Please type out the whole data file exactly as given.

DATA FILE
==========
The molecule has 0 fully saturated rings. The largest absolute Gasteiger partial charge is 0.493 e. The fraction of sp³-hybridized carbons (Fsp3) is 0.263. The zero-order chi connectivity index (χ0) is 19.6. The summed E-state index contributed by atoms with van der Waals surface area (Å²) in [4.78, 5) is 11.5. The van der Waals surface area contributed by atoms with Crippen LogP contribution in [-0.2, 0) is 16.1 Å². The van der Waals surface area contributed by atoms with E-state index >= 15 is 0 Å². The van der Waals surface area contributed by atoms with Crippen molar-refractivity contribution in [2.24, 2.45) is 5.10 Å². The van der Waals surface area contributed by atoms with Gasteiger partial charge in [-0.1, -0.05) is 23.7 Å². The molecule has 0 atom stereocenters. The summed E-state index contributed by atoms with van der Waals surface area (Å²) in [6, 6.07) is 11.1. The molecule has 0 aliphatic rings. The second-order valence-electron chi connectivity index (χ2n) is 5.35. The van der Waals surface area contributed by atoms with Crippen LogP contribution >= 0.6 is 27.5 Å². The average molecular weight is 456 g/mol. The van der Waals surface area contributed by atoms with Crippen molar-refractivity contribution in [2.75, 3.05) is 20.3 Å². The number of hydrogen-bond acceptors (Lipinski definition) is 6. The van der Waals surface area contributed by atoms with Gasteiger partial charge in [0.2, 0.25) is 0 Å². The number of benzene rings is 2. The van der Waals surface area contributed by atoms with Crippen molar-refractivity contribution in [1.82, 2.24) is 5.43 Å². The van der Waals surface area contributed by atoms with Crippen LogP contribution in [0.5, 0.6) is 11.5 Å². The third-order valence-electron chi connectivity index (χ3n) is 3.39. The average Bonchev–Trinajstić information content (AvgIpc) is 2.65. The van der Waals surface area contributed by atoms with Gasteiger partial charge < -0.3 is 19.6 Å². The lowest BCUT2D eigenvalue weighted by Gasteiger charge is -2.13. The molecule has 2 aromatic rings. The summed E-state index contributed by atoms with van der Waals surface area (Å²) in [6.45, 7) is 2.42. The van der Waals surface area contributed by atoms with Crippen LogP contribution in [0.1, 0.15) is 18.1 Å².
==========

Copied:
The molecule has 0 fully saturated rings. The largest absolute Gasteiger partial charge is 0.493 e. The fraction of sp³-hybridized carbons (Fsp3) is 0.263. The zero-order chi connectivity index (χ0) is 19.6. The summed E-state index contributed by atoms with van der Waals surface area (Å²) in [4.78, 5) is 11.5. The van der Waals surface area contributed by atoms with Crippen LogP contribution in [-0.2, 0) is 16.1 Å². The van der Waals surface area contributed by atoms with E-state index >= 15 is 0 Å². The van der Waals surface area contributed by atoms with Crippen molar-refractivity contribution in [2.24, 2.45) is 5.10 Å². The van der Waals surface area contributed by atoms with Gasteiger partial charge in [-0.1, -0.05) is 23.7 Å². The molecule has 0 atom stereocenters. The summed E-state index contributed by atoms with van der Waals surface area (Å²) in [6, 6.07) is 11.1. The molecule has 0 aliphatic rings. The second-order valence-electron chi connectivity index (χ2n) is 5.35. The van der Waals surface area contributed by atoms with Crippen LogP contribution >= 0.6 is 27.5 Å². The average molecular weight is 456 g/mol. The van der Waals surface area contributed by atoms with Crippen molar-refractivity contribution in [2.75, 3.05) is 20.3 Å². The number of hydrogen-bond acceptors (Lipinski definition) is 6. The van der Waals surface area contributed by atoms with Gasteiger partial charge in [0.2, 0.25) is 0 Å². The number of benzene rings is 2. The van der Waals surface area contributed by atoms with Crippen molar-refractivity contribution in [1.82, 2.24) is 5.43 Å². The van der Waals surface area contributed by atoms with Crippen LogP contribution in [0.5, 0.6) is 11.5 Å². The third-order valence-electron chi connectivity index (χ3n) is 3.39. The average Bonchev–Trinajstić information content (AvgIpc) is 2.65. The van der Waals surface area contributed by atoms with Gasteiger partial charge < -0.3 is 19.6 Å². The lowest BCUT2D eigenvalue weighted by Gasteiger charge is -2.13. The molecule has 2 aromatic rings. The summed E-state index contributed by atoms with van der Waals surface area (Å²) in [6.45, 7) is 2.42. The van der Waals surface area contributed by atoms with Crippen LogP contribution in [0.1, 0.15) is 18.1 Å².